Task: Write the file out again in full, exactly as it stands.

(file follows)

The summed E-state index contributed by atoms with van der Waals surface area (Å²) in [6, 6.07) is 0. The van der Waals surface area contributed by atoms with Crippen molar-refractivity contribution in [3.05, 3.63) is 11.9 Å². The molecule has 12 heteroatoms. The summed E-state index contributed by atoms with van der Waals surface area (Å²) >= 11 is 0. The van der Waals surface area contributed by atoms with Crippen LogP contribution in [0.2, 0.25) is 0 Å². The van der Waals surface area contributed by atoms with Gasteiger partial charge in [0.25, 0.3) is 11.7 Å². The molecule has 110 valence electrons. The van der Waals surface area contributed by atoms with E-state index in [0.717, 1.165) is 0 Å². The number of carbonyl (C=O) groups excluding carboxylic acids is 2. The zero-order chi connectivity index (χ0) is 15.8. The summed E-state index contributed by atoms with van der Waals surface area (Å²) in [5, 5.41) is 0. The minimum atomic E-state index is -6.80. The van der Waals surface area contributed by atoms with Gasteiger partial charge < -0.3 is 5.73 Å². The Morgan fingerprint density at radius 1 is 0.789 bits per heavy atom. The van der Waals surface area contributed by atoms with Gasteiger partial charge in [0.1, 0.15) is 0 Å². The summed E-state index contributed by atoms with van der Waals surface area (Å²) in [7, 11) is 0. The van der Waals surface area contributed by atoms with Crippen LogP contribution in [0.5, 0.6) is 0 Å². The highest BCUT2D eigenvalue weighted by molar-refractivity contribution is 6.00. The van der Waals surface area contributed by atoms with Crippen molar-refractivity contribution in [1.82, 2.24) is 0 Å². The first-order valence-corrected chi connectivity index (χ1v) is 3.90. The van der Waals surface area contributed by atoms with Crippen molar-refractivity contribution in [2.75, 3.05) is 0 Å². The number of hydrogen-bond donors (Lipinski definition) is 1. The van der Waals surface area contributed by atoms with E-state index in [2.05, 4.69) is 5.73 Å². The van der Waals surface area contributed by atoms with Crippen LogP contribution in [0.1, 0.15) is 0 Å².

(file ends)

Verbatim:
The summed E-state index contributed by atoms with van der Waals surface area (Å²) in [6, 6.07) is 0. The van der Waals surface area contributed by atoms with Crippen molar-refractivity contribution in [3.05, 3.63) is 11.9 Å². The molecule has 12 heteroatoms. The summed E-state index contributed by atoms with van der Waals surface area (Å²) >= 11 is 0. The van der Waals surface area contributed by atoms with Crippen LogP contribution in [0.2, 0.25) is 0 Å². The van der Waals surface area contributed by atoms with Gasteiger partial charge in [0.25, 0.3) is 11.7 Å². The molecule has 110 valence electrons. The van der Waals surface area contributed by atoms with E-state index in [0.717, 1.165) is 0 Å². The number of carbonyl (C=O) groups excluding carboxylic acids is 2. The zero-order chi connectivity index (χ0) is 15.8. The summed E-state index contributed by atoms with van der Waals surface area (Å²) in [5, 5.41) is 0. The minimum atomic E-state index is -6.80. The van der Waals surface area contributed by atoms with Gasteiger partial charge < -0.3 is 5.73 Å². The Morgan fingerprint density at radius 1 is 0.789 bits per heavy atom. The van der Waals surface area contributed by atoms with Gasteiger partial charge in [0.1, 0.15) is 0 Å². The summed E-state index contributed by atoms with van der Waals surface area (Å²) in [7, 11) is 0. The van der Waals surface area contributed by atoms with Crippen LogP contribution in [0.5, 0.6) is 0 Å². The highest BCUT2D eigenvalue weighted by molar-refractivity contribution is 6.00. The van der Waals surface area contributed by atoms with Crippen molar-refractivity contribution in [1.82, 2.24) is 0 Å². The first-order valence-corrected chi connectivity index (χ1v) is 3.90. The van der Waals surface area contributed by atoms with Crippen molar-refractivity contribution in [2.75, 3.05) is 0 Å². The number of hydrogen-bond donors (Lipinski definition) is 1. The van der Waals surface area contributed by atoms with E-state index in [2.05, 4.69) is 5.73 Å². The van der Waals surface area contributed by atoms with Crippen LogP contribution in [0.1, 0.15) is 0 Å².